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Sorting Out the Truth--From Tax Cuts to Medicare

Who's correct can depend on who's doing the math, but one thing is clear--Bush has outspent Gore.


WASHINGTON — The candidates in Tuesday's debate unleashed a barrage of numbers and competing claims addressing some of the campaign's hottest issues.

Here are some points of conflict:


Al Gore repeatedly charged that George W. Bush's tax cuts would deliver "nearly half" their benefits to the top 1% of America's income earners, nearly one-third of whom make more than $1 million a year.

Gore is basically correct, but analysts caution that the skewing is mostly because the nation's richest families bear an inordinate portion of the tax burden. By one liberal group's estimate, when Bush's income tax rate cuts are combined with his plan to end the estate tax, 43% of the benefits go to the wealthiest 1%. That exceeds the 25% of the tax load these families pay.

But Bush supporters and some independent analysts argue that the income tax rate cuts should be considered on their own. When they are, the benefits to the richest are in proportion to their tax burden, or in fact are slightly skewed in favor of less-affluent Americans.

Bush countered that Gore's plan was unfair because it would "exclude 50 million" taxpayers. Analysts said that figure was probably accurate, given that Gore regularly touts his cuts as "targeted" to working and middle-class families.


Bush said that his plan would give all seniors prescription drug coverage and that he would offer more health plan choices to seniors, similar to the options offered to federal employees.

But it is not clear that all seniors would be able to afford the drug coverage. Bush would fully subsidize costs for the poorest--those with incomes below $11,300--but some middle-income seniors might face high premiums or pay significant out-of-pocket costs. For the non-poor, Bush would pay 25% of seniors' drug-coverage premiums.

Seniors would be able to choose among HMOs and other insurance plans or stay in Medicare. It could be expensive for seniors to remain in the traditional program because premiums are likely to rise more quickly than the alternatives.

Such plans work well for federal employees, but they are a younger and healthier population.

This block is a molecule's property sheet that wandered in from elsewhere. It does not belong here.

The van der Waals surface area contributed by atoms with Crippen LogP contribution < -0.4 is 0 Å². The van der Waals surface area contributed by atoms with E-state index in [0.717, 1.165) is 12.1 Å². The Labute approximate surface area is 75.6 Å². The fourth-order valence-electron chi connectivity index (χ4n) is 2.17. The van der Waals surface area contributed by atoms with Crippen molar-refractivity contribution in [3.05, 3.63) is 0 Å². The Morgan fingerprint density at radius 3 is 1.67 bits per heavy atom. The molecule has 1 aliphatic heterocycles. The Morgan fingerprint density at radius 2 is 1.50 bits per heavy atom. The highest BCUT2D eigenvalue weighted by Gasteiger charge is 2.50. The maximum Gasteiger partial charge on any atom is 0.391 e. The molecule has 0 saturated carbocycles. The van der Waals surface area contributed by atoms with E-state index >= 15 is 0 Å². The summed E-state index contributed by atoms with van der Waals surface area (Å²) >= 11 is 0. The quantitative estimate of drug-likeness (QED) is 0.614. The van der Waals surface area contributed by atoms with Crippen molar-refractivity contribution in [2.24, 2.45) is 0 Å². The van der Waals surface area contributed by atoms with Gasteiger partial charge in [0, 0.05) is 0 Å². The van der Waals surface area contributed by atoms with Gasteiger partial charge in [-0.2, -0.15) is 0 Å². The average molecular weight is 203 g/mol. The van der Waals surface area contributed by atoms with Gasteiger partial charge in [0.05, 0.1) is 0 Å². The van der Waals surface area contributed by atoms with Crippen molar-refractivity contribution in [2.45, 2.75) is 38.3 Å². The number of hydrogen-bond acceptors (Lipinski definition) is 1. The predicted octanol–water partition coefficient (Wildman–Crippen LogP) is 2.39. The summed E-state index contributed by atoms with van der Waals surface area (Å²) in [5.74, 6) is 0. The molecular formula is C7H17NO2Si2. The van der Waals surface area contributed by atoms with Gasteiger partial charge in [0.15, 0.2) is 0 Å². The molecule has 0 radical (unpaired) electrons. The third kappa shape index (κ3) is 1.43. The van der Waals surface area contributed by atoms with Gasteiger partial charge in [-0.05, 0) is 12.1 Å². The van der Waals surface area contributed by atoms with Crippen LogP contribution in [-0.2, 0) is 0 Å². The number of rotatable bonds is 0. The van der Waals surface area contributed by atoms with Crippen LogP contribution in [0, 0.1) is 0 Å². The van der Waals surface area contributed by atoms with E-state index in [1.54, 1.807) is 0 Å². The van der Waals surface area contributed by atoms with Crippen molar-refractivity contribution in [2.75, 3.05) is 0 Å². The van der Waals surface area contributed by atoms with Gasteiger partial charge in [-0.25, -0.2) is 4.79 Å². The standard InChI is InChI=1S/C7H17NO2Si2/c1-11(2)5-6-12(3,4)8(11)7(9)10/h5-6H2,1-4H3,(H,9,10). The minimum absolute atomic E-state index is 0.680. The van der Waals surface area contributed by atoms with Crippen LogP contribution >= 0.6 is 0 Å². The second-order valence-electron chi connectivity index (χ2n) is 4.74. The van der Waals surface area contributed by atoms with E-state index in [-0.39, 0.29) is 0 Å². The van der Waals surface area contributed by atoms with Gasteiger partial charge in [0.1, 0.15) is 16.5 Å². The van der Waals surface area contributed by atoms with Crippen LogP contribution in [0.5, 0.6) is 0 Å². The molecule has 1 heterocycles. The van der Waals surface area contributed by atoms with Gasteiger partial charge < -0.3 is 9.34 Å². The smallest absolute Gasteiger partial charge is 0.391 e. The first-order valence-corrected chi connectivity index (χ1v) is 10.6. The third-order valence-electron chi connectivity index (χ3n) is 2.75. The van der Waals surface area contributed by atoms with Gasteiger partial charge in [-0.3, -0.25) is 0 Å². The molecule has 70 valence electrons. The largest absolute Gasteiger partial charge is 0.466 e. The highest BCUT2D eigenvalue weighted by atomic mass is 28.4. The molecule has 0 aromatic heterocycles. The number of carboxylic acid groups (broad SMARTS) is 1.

Bush's entire plan would not go into effect immediately. It would begin with the subsidized coverage and would cover drug costs for all seniors after they spent $6,000 out-of-pocket. Otherwise, benefits for the non-poor would not kick in for several years.

Gore's plan is more generous. It would fully subsidize drug coverage for the poor and pay 50% of other seniors' premiums. It would offer the drug coverage to all seniors right away. But Gore's plan would be much more expensive for the government.


Gore pounded away on the notion that he would put all the surpluses now accruing in Social Security and Medicare in a "lockbox" to be used only for the two programs, while Bush would not.

In fact, Bush would treat the two programs very differently from Gore. He would partially privatize Social Security by directing as much as 2 percentage points of the 12% Social Security payroll tax into individual retirement accounts. For the first time, Bush acknowledged he would fund those accounts with part of the expected Social Security surplus. He has not pledged to save all of the Medicare surpluses, nor has he been specific about how his privatization proposal would work. Analysts said most other plans floated to date would require cutting benefits. They said the big question is whether the extra coverage retirees could buy with the earnings of their individual accounts would make up for the losses. Most say either "no" or "not for certain."

Gore, too, has a problem on Social Security. To make good on his promise not to cut benefits or raise taxes, he must use billions of dollars in general revenues to shore up the program.


In the waning moments of the debate, Bush pointed to Gore and said, "This man has out-spent me. The special interests are out-spending me." Because campaign spending reports are incomplete and the various committees report on different schedules, a direct comparison is difficult. One thing, however, is clear: The Bush campaign has outspent the Gore campaign.

Bush spent virtually all his record-breaking $100-million war chest to win the GOP nomination, while Gore's primary campaign spent more than $50 million. In the month after each party's convention, Bush spent roughly $23 million on TV ads while Gore spent about $13 million.


Times staff writer Vicki Kemper in Washington contributed to this story.

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